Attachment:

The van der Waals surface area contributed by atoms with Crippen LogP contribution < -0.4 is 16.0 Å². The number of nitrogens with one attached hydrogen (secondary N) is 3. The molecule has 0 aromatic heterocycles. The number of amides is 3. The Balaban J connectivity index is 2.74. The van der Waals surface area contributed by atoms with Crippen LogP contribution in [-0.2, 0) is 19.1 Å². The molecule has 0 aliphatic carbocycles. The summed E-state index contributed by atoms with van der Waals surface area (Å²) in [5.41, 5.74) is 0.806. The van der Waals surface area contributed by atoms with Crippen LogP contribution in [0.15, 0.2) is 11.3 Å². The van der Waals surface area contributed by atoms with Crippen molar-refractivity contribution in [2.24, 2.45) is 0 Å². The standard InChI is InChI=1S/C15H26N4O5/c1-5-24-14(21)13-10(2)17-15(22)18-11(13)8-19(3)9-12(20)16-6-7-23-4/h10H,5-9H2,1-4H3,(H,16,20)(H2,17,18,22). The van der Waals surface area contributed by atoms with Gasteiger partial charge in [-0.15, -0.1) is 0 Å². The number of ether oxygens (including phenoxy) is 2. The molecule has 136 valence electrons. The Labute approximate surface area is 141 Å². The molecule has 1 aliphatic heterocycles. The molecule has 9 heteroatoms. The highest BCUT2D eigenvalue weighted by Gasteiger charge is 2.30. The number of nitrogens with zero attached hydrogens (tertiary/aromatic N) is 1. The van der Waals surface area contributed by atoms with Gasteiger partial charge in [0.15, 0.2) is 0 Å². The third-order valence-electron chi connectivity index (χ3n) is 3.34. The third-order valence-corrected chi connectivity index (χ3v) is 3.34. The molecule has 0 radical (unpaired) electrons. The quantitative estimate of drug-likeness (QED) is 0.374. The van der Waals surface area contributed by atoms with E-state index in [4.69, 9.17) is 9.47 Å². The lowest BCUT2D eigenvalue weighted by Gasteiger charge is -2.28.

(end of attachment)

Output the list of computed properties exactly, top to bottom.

The van der Waals surface area contributed by atoms with Crippen LogP contribution < -0.4 is 16.0 Å². The number of nitrogens with one attached hydrogen (secondary N) is 3. The molecule has 0 aromatic heterocycles. The number of amides is 3. The Balaban J connectivity index is 2.74. The van der Waals surface area contributed by atoms with Crippen LogP contribution in [-0.2, 0) is 19.1 Å². The molecule has 0 aliphatic carbocycles. The summed E-state index contributed by atoms with van der Waals surface area (Å²) in [5.41, 5.74) is 0.806. The van der Waals surface area contributed by atoms with Crippen LogP contribution in [0.15, 0.2) is 11.3 Å². The van der Waals surface area contributed by atoms with Crippen molar-refractivity contribution in [2.24, 2.45) is 0 Å². The standard InChI is InChI=1S/C15H26N4O5/c1-5-24-14(21)13-10(2)17-15(22)18-11(13)8-19(3)9-12(20)16-6-7-23-4/h10H,5-9H2,1-4H3,(H,16,20)(H2,17,18,22). The van der Waals surface area contributed by atoms with Gasteiger partial charge in [-0.15, -0.1) is 0 Å². The number of ether oxygens (including phenoxy) is 2. The molecule has 136 valence electrons. The Labute approximate surface area is 141 Å². The molecule has 1 aliphatic heterocycles. The molecule has 9 heteroatoms. The highest BCUT2D eigenvalue weighted by Gasteiger charge is 2.30. The number of nitrogens with zero attached hydrogens (tertiary/aromatic N) is 1. The van der Waals surface area contributed by atoms with Gasteiger partial charge in [0.15, 0.2) is 0 Å². The third-order valence-electron chi connectivity index (χ3n) is 3.34. The third-order valence-corrected chi connectivity index (χ3v) is 3.34. The molecule has 0 radical (unpaired) electrons. The quantitative estimate of drug-likeness (QED) is 0.374. The van der Waals surface area contributed by atoms with E-state index in [4.69, 9.17) is 9.47 Å². The lowest BCUT2D eigenvalue weighted by Gasteiger charge is -2.28.